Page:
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Web sites to teach a teen how to intrview for a job?

My stepson wants to get a job at Wal-Mart. I think it's an extraordinarily bad idea--he has enough trouble keeping up in school as it is, and his temper isn't going to cut it in the work world--but his parents are supporting the idea, so okay. The thing is, he won't get a positive response slouching around with his head down, staring at the floor and tossing out monosyllabic answers no matter what he's asked. So have any of you found good Web sites, maybe with videos featuring young people, that will show him some interviewing strategies? If he's going to do this, I'd rather not see him get shot down before he ever starts.

Oh, also, do you think it wuld be a good plan for him to put down his special education manager, or whatever the heck her title is, from school as a reference? I'm thinking someone ought to give the people at Wal-Mart a heads-up about his special needs, but maybe I'm off the mark here.

 
Ballad

Asked by Ballad at 12:01 PM on Sep. 13, 2013 in Special Needs

Level 45 (193,996 Credits)
This question is closed.
Answers (6)
  • Listing the manager as a reference might be okay, but as far as letting them know about his special needs - how special are they? If it's something he needs accommodations for, then he needs to learn how to tell them and ask for the accommodations he needs. But if they're not, I'm not sure letting them know is a good idea. Aside from the fact that it could cause them to not even hire him to begin with, it could also get him off on the wrong foot with them - make them expect him to be a problem or something. Could end up setting him up for failure, instead of helping him out.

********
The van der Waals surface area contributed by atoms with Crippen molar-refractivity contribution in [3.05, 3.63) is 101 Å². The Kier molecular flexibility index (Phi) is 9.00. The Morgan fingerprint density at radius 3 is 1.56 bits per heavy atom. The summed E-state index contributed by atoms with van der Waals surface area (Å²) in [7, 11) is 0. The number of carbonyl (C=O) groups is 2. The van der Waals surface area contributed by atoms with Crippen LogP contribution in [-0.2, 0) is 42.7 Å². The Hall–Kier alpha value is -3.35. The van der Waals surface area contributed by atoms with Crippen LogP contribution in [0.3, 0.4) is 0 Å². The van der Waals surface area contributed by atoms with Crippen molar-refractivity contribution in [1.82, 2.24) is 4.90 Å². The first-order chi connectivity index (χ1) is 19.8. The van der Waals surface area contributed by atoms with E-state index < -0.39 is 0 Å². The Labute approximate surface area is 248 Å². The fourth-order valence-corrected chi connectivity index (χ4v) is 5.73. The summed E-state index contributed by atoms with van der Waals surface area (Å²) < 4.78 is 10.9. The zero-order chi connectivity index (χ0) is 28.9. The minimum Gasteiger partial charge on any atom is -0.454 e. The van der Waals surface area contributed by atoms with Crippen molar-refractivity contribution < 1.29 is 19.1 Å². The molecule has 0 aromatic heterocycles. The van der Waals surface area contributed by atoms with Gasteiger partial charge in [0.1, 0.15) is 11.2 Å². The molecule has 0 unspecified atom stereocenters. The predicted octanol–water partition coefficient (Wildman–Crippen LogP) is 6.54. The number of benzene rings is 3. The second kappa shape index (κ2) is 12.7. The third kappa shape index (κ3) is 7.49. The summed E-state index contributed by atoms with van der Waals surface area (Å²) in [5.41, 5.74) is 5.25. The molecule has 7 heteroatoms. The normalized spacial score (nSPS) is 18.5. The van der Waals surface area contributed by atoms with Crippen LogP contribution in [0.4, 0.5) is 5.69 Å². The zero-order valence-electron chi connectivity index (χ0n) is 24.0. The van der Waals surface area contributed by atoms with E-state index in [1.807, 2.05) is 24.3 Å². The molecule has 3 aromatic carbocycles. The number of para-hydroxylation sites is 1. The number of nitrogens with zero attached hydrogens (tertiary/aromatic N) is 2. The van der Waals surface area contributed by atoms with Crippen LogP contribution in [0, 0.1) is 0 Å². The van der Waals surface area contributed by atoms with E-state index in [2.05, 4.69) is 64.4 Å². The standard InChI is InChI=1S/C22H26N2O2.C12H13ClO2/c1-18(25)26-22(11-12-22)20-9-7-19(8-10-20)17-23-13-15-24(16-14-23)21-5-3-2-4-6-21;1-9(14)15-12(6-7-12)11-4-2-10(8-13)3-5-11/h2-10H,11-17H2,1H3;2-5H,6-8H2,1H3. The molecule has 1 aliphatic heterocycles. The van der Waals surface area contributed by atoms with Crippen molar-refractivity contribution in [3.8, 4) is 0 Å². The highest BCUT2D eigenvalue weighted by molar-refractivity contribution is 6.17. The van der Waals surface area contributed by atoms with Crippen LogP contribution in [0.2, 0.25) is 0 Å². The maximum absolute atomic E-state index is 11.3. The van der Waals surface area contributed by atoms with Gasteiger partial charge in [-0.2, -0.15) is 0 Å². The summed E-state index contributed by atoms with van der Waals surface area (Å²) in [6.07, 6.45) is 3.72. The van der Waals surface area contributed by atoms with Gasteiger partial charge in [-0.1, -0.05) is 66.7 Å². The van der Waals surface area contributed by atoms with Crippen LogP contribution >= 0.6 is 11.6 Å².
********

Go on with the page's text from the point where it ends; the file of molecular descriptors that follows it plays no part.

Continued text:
As far as sites that would teach him interview skills, I'm afraid I don't know of any. Maybe you all could work with him? Do practice interviews?
    wendythewriter

    Answer by wendythewriter at 12:12 PM on Sep. 13, 2013

  • Can the unemployment office help him?
    Don't they even do practice interviews?

    If not, then I am sure that Special Ed Mgr would be a great resource. Life skills and whatnot.
    feralxat

    Answer by feralxat at 12:05 PM on Sep. 13, 2013

  • Most interviewing skill comes from actual interviewing. I would wonder if the school doesn't have some program that helps teens learn interviewing techniques.

    And no, nothing should be said about his special needs. I'm not even sure that's legal.
    Mrs_Prissy

    Answer by Mrs_Prissy at 12:32 PM on Sep. 13, 2013

  • Try YouTube maybe.
    ILovemyPaulie

    Answer by ILovemyPaulie at 12:06 PM on Sep. 13, 2013

  • What about doing mock interviews with him? Talk to his school counselor to see if he/she can help out. My son had a class last year that taught the kids how to fill out applications, write a resume and cover letter and interview. Do you have any friends that are in management that can mentor him and help him with interviewing skills?
    tyfry7496

    Answer by tyfry7496 at 10:31 PM on Sep. 13, 2013

  • I asked at the unemployment office, but apparently they don't do anything till a person is over eighteen. He won't turn eighteen til mid-November.
    Ballad

    Comment by Ballad (original poster) at 12:10 PM on Sep. 13, 2013

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